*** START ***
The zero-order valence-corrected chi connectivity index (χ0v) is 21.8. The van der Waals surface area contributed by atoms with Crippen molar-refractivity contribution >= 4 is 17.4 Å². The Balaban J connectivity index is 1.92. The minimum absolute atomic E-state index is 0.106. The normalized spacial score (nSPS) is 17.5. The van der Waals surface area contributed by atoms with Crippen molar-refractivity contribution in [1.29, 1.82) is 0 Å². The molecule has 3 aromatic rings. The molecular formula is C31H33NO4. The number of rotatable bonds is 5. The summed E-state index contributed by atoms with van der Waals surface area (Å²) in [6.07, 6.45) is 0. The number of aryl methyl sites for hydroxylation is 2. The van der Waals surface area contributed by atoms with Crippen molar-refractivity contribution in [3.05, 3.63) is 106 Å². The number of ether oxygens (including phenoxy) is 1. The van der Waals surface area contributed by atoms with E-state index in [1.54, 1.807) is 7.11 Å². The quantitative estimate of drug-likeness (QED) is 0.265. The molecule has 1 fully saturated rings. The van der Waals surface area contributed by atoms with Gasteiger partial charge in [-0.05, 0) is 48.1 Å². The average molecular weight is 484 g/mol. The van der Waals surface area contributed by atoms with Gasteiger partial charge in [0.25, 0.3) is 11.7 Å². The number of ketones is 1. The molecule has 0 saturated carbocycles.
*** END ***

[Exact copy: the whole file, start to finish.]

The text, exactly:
The zero-order valence-corrected chi connectivity index (χ0v) is 21.8. The van der Waals surface area contributed by atoms with Crippen molar-refractivity contribution >= 4 is 17.4 Å². The Balaban J connectivity index is 1.92. The minimum absolute atomic E-state index is 0.106. The normalized spacial score (nSPS) is 17.5. The van der Waals surface area contributed by atoms with Crippen molar-refractivity contribution in [1.29, 1.82) is 0 Å². The molecule has 3 aromatic rings. The molecular formula is C31H33NO4. The number of rotatable bonds is 5. The summed E-state index contributed by atoms with van der Waals surface area (Å²) in [6.07, 6.45) is 0. The number of aryl methyl sites for hydroxylation is 2. The van der Waals surface area contributed by atoms with Crippen molar-refractivity contribution in [3.05, 3.63) is 106 Å². The number of ether oxygens (including phenoxy) is 1. The van der Waals surface area contributed by atoms with E-state index in [1.54, 1.807) is 7.11 Å². The quantitative estimate of drug-likeness (QED) is 0.265. The molecule has 1 fully saturated rings. The van der Waals surface area contributed by atoms with Gasteiger partial charge in [-0.05, 0) is 48.1 Å². The average molecular weight is 484 g/mol. The van der Waals surface area contributed by atoms with Gasteiger partial charge in [0.25, 0.3) is 11.7 Å². The number of ketones is 1. The molecule has 0 saturated carbocycles.